One of my readers asked this week where to locate good fingering charts for the piccolo on the internet. Coincidentally, the topic came up t...
For many years I have taught that a good flute embouchure has 4 corners: 2 corners by the upper cheekbones, one by each nostril, and, the 2 ...
Greetings! I have just returned to North Carolina from the Keith Underwood Flute Masterclass at Ghost Ranch, New Mexico, a week filled with ...
Wednesday, July 18, 2007
"Flutorials™" is a new series of progressive video lessons for novice flutists, intended as supplemental material to enhance what the student is learning in flute lessons or band class.
Lesson 1: "Hot Cross Buns," now posted in the LeGrand Virtual Studio, presumes the student already knows how to make a sound on the headjoint, how to assemble and hold the flute, and how to play the low notes: B, A, and G.
Students are often overwhelmed with a task that seems too large, complicated or, even, amazing, to approach. The video lesson guides the student through some small, manageable steps to learn the complete song.
Teachers, I hope these Flutorials™ help you with your teaching, too! The art of simplifying is one of our most valuable teaching tools!
Look for more Flutorials™ in September!
Tuesday, July 17, 2007
One of my readers asked this week where to locate good fingering charts for the piccolo on the internet. Coincidentally, the topic came up this week in FLUTE LISTSERV as well, making this an extra easy blog entry to write. Thanks to listers for their ideas. you can read their responses at Archives of FLUTE@LISTSERV.SYR.EDU .
One source others mentioned that I have used before is The Woodwind Fingering Guide/Flute.
Be sure to scroll down to the Alternate Fingering Chart for Piccolo. The listed "basic" fingerings for high f-sharp and high g-sharp are actually the ones I use in normal circumstances.
Christine Erlander Beard is a recognized piccolo specialist. Her website listed a number of online sources for piccolo fingerings on the page entitled Pedagogy (that means "teaching").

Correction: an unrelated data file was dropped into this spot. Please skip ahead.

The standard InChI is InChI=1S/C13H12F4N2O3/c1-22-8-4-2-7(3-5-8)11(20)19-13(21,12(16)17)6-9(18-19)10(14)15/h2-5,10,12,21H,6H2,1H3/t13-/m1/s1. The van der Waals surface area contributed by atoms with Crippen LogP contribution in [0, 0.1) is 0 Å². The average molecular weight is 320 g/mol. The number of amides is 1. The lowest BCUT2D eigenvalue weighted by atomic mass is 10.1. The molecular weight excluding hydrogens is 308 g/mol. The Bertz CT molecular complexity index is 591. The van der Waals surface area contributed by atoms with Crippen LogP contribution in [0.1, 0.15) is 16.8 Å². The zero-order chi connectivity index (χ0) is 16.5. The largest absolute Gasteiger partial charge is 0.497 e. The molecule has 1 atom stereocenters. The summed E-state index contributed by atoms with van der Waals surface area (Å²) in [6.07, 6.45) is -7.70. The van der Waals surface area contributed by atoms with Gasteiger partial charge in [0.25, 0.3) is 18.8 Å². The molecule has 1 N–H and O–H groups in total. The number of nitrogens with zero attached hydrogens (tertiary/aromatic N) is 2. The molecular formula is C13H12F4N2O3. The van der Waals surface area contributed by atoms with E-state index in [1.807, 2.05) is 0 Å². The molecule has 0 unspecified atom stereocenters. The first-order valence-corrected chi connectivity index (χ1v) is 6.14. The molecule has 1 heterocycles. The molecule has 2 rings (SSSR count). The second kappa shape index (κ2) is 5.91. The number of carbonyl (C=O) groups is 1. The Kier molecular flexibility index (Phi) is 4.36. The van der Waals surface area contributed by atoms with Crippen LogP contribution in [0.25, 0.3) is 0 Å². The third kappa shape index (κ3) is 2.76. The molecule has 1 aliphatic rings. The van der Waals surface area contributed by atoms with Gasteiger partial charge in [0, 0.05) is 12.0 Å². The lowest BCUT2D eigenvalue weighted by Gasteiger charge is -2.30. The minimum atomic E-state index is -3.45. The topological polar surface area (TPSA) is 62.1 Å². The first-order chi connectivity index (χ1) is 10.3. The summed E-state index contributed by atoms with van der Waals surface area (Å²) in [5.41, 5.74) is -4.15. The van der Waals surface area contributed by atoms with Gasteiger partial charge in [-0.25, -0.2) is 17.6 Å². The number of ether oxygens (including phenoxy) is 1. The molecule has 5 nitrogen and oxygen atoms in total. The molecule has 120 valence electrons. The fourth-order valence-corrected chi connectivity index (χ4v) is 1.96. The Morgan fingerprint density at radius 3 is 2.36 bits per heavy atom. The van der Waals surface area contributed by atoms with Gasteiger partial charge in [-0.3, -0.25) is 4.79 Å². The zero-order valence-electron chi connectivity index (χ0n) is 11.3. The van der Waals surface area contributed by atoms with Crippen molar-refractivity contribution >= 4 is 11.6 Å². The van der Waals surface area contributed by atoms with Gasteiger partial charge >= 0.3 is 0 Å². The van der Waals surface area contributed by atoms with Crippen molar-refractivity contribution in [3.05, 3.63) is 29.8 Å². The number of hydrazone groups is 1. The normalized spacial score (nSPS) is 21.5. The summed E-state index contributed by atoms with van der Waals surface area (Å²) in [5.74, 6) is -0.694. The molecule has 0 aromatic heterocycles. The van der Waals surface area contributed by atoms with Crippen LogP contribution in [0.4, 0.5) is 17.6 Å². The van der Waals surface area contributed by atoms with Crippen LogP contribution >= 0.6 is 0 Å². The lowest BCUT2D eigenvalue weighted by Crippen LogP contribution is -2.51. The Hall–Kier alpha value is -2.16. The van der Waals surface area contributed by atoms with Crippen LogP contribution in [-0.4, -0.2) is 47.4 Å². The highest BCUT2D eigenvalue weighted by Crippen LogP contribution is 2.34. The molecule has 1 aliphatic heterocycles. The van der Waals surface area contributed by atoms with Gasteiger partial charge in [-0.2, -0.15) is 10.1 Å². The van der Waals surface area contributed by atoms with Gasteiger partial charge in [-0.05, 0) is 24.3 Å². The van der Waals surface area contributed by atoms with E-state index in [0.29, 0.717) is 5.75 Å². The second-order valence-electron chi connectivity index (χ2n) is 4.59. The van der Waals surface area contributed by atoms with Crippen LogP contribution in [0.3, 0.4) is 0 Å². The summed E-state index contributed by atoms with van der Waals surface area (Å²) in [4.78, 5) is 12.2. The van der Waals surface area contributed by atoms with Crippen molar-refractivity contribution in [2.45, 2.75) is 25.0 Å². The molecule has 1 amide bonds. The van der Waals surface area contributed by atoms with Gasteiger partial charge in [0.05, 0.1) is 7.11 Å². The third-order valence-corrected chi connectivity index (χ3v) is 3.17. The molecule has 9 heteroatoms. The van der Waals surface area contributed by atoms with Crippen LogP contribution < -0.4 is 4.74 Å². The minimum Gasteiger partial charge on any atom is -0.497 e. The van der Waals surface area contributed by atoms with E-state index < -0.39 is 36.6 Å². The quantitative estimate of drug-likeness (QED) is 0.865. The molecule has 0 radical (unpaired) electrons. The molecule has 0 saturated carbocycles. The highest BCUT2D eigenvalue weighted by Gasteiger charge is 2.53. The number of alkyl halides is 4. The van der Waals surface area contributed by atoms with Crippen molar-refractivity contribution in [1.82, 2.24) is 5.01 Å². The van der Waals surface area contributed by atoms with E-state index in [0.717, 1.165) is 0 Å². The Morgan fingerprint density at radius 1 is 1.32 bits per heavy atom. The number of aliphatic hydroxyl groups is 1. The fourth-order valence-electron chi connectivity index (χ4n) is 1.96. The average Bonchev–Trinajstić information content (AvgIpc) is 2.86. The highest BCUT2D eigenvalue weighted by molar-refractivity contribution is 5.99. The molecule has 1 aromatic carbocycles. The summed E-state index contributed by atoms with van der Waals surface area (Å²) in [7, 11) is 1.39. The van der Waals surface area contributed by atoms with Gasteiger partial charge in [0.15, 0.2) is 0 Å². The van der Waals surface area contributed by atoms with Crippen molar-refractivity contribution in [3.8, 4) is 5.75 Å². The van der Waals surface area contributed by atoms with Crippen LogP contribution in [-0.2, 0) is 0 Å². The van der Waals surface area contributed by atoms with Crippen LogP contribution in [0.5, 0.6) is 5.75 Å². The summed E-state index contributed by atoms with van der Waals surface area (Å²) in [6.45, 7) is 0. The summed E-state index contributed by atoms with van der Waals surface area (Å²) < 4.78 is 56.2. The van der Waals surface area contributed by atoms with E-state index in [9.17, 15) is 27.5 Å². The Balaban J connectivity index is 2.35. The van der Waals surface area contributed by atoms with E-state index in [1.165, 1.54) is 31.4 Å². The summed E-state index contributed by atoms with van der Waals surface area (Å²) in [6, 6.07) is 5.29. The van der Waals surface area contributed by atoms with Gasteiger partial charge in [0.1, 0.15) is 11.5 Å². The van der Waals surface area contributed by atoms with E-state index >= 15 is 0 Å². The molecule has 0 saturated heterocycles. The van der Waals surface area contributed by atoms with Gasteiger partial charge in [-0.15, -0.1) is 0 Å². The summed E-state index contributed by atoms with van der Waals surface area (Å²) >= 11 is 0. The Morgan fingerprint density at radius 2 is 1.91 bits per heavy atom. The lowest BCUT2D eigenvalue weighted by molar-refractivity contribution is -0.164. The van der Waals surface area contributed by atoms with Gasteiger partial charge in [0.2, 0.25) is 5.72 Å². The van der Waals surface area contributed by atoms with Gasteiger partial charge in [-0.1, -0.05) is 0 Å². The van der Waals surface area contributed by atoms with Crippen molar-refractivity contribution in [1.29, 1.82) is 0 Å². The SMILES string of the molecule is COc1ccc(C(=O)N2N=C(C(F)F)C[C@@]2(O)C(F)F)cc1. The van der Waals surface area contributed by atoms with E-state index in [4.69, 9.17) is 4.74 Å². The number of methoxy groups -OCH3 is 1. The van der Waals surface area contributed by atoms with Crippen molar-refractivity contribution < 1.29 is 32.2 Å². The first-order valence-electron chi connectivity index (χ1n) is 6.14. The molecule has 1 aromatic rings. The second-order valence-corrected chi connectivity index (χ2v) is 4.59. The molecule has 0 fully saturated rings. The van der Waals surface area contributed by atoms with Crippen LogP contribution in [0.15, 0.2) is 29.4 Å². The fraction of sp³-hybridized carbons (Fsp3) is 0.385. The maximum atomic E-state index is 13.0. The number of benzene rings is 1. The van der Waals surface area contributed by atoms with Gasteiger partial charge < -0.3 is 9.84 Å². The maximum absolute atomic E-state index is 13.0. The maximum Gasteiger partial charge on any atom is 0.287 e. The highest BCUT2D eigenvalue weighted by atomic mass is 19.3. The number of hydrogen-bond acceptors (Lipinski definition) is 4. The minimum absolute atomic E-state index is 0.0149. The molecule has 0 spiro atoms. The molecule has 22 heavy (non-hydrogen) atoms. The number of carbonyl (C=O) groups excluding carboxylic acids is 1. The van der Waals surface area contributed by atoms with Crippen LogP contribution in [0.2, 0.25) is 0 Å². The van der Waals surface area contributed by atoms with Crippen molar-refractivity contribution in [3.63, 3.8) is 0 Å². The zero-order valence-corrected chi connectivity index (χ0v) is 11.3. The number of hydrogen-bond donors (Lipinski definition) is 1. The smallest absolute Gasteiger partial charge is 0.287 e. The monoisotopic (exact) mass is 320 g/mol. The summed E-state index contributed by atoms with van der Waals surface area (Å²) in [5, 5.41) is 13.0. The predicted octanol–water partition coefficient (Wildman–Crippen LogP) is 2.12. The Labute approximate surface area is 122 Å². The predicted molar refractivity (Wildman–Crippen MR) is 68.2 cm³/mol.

I second Jennifer Cluff's suggestion on the LISTSERV to wear earplugs when trying out all the high fingerings on piccolo! No joke. Those of you dusting off your marching piccolos, get yourself some good earplugs for your summer practice!
Jennifer's website also has a fingerings page with a vast list of fingering sources and topics for both piccolo and flute.
"A Basic Guide to Fingerings for the Piccolo" by Steven Tanzer is comprehensive and has helped me out in a few difficult situations. This book can be purchased from Van Cott Information Services, Inc.
Hope this helps!
Friday, July 13, 2007
For many years I have taught that a good flute embouchure has 4 corners: 2 corners by the upper cheekbones, one by each nostril, and, the 2 corners on the chin, below the lower lip. The location of these muscles forms a square on your face.
The exercise I call “Tongue Sandwich,” activates the Levator labii superioris (Rabbit Face muscle) and Depressor labii inferioris (Lizard face” muscle) at the same time, drawing the lips away from the tongue and encouraging an active embouchure without jaw tension.
Think of your upper and lower teeth as the pieces of bread for your sandwich and the tongue as the very generous serving of your favorite sandwich filling.
(See Dataface website, mentioned in a May post, for illustrations, descriptions and video of these muscles at work.)
I have posted a video of the “Lizard Face” and “Tongue Sandwich” exercises in the LeGrand Virtual Studio for your information and amusement. “Rabbit Face” Exercise video can also be found there.
Here is a Blogger Beta trial of an embedded video. Let me know how this works.
Good Tongue-Controlled Embouchure spit-buzzing technique, as advocated by Jerome Callet and Keith Underwood, creates a rather “boxy” feel in the embouchure—a "box " INSIDE the “square,” creating an active, yet flexible, embouchure.
Spit-buzzing encourages the use of the orbicularis oris muscle (the ring of muscle around the lips) to engage by curling gently inward creating compression of air with the wide, forward tongue.
This is also a type of “sandwich.” Try thinking of it as 3 layers of Tootsie Rolls:
- Top layer: upper lip curling downward (feel with your tongue the thick tube-like band of muscles on the inside of your upper lip).
- The middle layer--the forward, thickened and widened tongue with downward trajectory.